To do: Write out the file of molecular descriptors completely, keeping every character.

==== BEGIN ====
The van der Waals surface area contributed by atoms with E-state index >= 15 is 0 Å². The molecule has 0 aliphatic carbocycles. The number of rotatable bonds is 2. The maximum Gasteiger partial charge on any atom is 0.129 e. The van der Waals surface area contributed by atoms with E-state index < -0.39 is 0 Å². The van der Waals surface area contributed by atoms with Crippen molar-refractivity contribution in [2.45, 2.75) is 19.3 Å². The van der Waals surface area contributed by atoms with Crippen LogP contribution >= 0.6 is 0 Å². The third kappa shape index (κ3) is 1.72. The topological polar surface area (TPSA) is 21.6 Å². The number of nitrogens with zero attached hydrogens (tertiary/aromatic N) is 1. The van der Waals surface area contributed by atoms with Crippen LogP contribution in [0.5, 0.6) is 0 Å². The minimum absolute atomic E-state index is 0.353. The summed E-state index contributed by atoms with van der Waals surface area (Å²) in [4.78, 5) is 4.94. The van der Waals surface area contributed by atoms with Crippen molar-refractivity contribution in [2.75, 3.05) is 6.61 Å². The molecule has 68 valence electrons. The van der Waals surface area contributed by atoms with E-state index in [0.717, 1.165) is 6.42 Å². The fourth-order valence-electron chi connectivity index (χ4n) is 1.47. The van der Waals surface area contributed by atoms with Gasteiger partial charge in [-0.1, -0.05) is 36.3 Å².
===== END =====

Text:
The van der Waals surface area contributed by atoms with E-state index >= 15 is 0 Å². The molecule has 0 aliphatic carbocycles. The number of rotatable bonds is 2. The maximum Gasteiger partial charge on any atom is 0.129 e. The van der Waals surface area contributed by atoms with E-state index < -0.39 is 0 Å². The van der Waals surface area contributed by atoms with Crippen molar-refractivity contribution in [2.45, 2.75) is 19.3 Å². The van der Waals surface area contributed by atoms with Crippen LogP contribution >= 0.6 is 0 Å². The third kappa shape index (κ3) is 1.72. The topological polar surface area (TPSA) is 21.6 Å². The number of nitrogens with zero attached hydrogens (tertiary/aromatic N) is 1. The van der Waals surface area contributed by atoms with Crippen LogP contribution in [0.5, 0.6) is 0 Å². The minimum absolute atomic E-state index is 0.353. The summed E-state index contributed by atoms with van der Waals surface area (Å²) in [4.78, 5) is 4.94. The van der Waals surface area contributed by atoms with Crippen molar-refractivity contribution in [2.75, 3.05) is 6.61 Å². The molecule has 68 valence electrons. The van der Waals surface area contributed by atoms with E-state index in [0.717, 1.165) is 6.42 Å². The fourth-order valence-electron chi connectivity index (χ4n) is 1.47. The van der Waals surface area contributed by atoms with Gasteiger partial charge in [-0.1, -0.05) is 36.3 Å².